COVID-19 Invades and Compromises Our Privacy

By Ken Rubin

April 20, 2020 - COVID-19 puts privacy rights under attack. Zoom-bomers, COVID-19 scammers, and cellphone trackers are gaining ground as Canadians self-isolate.

With the necessity of greater cyberspace interactions, the crisis continues to introduce or enhance more grounds for privacy invasion.

Contact tracing, for instance, becomes important to tackling the COVID-19 virus. Using wireless smart phones to identify people's movements puts potential or actual infected people under a microscope. Technology apps may tell people too when to self-isolate and who is not doing this. 

Using the video-conferencing Zoom tool to stay in touch and hold meetings while being kept at home can and has lead to privacy breaches and intrusions even if precautions are taken.

Scam artists are taking advantage of the COVID-19 crisis trying personal phone calls and internet excursions with fake cures and identity theft on their agendas.

Corporate profiteers are taking advantage with jacked up prices, by building new market profiles, storing new information on people's financial health or by withholding crucial information about their long term facilities.

Enforcement of social isolation for health reasons can lead to unwarranted government actions and fines and snitching. 

At the same time, claims are being made that sensitive personal information being collected by authorities remains secure and is used only as unidentifiable aggregate information during the public health emergency, even when gathered with facial recognition apps or by drone surveillance or thermal cameras.

But governments using emergency, quarantine, lock down and border control powers to monitor residents and foreigners are demanding and getting more personal information for multi-purposes saying it is in the public interest. They want more aggressively to search for hot spots and incidents of COVID-19 outbreaks and to catch those in isolation breaking home stays. 

They also like to remind cheaters trying to game the new financial aid systems for wage subsidies that they can run computer checks on people collecting such assistance. New personal information data bases are being put in place and new cross checks being done.

Front line first responders in Ontario get the go-ahead to collect sensitive personal data from labs and medical authorities, but without clear guidelines on sharing and retention timelines. 

Fear, trade-offs and a public health crisis appear to be overwhelming privacy consent and restrictive use of personal information conditions. Some jurisdictions, like British Columbia, are relaxing privacy rules. Plans for limited federal privacy act reform are on hold. But newer privacy legislation when introduced may broaden what personal information can be collected, used and stored in times of public health emergencies.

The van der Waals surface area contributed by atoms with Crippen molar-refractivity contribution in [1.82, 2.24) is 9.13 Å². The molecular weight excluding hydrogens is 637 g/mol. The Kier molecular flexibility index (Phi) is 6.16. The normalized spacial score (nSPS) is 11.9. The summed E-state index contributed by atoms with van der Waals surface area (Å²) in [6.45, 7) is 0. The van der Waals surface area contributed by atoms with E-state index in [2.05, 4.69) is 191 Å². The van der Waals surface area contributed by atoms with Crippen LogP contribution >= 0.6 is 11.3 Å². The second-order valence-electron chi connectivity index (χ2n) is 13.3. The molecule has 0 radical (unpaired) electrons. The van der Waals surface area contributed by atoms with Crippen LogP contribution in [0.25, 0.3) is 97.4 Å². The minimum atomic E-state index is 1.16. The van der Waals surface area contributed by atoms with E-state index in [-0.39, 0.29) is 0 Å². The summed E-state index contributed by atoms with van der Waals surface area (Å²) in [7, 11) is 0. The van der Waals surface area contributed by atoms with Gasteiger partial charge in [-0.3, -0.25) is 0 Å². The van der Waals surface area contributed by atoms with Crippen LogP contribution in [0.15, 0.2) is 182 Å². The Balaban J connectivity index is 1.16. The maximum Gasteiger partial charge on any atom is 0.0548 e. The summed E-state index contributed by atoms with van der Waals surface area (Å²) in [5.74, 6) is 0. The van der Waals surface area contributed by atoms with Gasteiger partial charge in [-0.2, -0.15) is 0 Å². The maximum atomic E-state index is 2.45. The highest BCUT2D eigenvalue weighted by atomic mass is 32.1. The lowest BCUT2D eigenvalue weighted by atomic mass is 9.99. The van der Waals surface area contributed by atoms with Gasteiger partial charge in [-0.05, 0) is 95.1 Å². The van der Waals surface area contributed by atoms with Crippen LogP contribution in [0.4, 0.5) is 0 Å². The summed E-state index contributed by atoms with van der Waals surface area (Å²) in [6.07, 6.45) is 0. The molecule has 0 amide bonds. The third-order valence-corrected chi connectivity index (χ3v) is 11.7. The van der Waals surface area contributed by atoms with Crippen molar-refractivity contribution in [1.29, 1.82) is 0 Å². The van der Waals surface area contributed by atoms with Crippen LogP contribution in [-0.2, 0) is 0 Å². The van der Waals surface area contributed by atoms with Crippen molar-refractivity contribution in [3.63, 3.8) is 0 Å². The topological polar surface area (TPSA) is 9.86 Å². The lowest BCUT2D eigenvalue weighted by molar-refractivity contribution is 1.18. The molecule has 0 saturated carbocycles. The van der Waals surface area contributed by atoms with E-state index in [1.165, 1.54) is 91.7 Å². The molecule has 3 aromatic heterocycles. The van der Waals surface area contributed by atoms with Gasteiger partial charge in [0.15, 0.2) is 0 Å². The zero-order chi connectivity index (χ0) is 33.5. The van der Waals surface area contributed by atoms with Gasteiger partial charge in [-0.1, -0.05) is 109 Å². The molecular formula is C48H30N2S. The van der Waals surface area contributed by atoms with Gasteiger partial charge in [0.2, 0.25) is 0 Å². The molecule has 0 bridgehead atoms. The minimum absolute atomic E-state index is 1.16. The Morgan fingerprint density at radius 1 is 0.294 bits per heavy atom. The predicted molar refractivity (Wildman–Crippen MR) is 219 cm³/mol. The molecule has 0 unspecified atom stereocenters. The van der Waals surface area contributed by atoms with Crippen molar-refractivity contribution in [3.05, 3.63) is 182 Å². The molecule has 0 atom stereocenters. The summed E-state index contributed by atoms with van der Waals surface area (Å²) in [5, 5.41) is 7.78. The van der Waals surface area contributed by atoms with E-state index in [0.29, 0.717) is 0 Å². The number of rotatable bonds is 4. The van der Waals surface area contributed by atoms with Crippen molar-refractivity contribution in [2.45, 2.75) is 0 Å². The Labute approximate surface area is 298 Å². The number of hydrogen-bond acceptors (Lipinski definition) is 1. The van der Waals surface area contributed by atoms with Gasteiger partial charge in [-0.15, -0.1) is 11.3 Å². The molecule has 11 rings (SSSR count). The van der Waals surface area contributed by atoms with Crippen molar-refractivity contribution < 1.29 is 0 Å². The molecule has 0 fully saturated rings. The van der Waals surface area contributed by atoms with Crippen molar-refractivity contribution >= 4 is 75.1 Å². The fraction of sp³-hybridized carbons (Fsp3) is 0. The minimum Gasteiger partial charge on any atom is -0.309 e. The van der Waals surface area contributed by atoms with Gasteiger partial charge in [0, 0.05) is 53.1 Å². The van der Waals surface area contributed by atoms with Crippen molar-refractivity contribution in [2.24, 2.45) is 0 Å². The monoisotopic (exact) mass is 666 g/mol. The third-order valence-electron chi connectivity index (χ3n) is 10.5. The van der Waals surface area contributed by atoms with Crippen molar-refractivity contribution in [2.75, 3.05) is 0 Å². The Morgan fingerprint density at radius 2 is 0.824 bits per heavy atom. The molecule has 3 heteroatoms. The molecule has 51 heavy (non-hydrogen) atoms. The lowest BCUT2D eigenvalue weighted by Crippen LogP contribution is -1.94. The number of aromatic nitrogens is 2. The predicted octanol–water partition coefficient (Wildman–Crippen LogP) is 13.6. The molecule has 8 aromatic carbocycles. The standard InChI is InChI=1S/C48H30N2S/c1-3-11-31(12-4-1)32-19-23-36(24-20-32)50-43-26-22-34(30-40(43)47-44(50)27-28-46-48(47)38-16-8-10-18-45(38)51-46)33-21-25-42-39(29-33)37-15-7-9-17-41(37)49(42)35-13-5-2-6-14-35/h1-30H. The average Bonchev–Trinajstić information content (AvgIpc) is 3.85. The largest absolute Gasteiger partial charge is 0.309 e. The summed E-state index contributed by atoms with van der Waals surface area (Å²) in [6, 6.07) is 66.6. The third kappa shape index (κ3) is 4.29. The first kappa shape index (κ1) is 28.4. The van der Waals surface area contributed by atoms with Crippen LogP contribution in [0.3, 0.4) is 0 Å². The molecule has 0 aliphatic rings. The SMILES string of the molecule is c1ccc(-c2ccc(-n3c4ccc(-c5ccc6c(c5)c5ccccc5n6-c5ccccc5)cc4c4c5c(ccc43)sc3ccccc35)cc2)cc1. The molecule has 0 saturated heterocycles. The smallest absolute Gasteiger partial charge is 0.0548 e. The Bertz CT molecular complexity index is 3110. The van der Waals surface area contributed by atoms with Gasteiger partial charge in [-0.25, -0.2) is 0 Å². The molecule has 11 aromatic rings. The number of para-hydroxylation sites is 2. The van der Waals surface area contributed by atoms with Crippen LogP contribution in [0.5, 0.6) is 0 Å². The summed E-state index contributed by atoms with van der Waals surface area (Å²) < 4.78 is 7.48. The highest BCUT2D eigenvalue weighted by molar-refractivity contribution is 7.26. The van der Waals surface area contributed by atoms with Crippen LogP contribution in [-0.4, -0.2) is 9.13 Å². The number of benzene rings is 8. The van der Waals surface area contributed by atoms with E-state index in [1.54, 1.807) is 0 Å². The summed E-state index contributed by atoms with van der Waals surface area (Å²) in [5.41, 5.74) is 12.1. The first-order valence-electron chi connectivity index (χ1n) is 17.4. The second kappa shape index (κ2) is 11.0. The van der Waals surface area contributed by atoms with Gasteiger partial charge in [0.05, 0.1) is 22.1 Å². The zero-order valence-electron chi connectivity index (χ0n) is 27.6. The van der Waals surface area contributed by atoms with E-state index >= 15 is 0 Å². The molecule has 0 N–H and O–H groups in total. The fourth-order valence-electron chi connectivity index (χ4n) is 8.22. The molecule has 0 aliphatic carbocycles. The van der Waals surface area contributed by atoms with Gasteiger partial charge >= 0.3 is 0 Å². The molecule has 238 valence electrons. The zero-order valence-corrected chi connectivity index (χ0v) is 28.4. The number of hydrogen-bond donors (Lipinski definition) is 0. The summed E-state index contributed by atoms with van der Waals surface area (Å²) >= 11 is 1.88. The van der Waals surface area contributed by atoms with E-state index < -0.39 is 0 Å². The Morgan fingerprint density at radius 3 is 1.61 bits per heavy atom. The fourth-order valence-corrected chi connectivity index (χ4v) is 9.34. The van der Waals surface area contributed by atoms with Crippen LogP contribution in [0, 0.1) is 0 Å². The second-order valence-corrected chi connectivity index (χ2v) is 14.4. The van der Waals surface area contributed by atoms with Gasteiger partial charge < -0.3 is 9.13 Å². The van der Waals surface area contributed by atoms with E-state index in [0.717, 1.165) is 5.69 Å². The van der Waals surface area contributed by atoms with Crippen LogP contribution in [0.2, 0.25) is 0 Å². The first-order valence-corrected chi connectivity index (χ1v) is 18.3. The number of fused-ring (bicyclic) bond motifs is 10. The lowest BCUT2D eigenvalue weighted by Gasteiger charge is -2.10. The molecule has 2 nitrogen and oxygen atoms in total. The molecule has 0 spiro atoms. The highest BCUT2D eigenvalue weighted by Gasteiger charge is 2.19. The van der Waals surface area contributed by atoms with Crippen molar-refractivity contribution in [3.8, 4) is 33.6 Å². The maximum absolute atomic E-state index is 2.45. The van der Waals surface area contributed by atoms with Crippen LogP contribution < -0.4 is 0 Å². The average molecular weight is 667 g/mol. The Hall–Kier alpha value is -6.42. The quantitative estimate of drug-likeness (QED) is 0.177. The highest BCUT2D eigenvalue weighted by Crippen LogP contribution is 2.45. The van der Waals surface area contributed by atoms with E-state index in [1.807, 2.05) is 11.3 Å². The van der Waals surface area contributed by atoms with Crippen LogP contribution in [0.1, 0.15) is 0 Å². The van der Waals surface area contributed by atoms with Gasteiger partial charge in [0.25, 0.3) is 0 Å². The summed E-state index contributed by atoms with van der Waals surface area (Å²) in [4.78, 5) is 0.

Right now, those affected may not be able to access data about their being traced and have even less than operative and timely privacy appeal rights. Currently, extending the uses personal information is put to, can lead to discriminatory practices, more third party interactions and be part of previously unheard of privacy data breaches. 

Privacy used to refer to physical intrusions into your personal home spaces. In a modern state and economy, privacy becomes a balancing act between personal information protection and public and corporate needs under certain regulations. In many jurisdictions, separate legislative treatment was given to protecting individual health records.

Terrorism, 9/11,and foreign state spying brought a whole new world of security surveillance and screening and powers for security intelligence agencies and a shift in what the public could know and expect. 

COVID-19 with its capabilities of spreading or because it could be but one emerging pandemic, could end up setting newer widespread barriers to privacy protection, too.

In the past, personal health information and records has been considered a prime personal matter and perceived to be a matter to be left free of unnecessary state snooping or of widespread publicity about health cases. 

Controlling the use made of one's personal health information, however, may be shifting and become a thing of the past. 

Public interest group monitoring of the growing loss of health privacy and individual privacy rights is happening. But it's going to take a concerted effort with the media reporting on privacy violations and breaches to get anywhere. 

It's a crisis within a crisis.

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This story was first published by The Hill Times on April 20, 2020, and is republished here with the author's and The Hill Times' permission.

Ken Rubin has championed greater transparency for over five decades and is reachable at kenrubin.ca. He is an investigative public interest researcher, author and Senior Fellow at the Centre for Free Expression.

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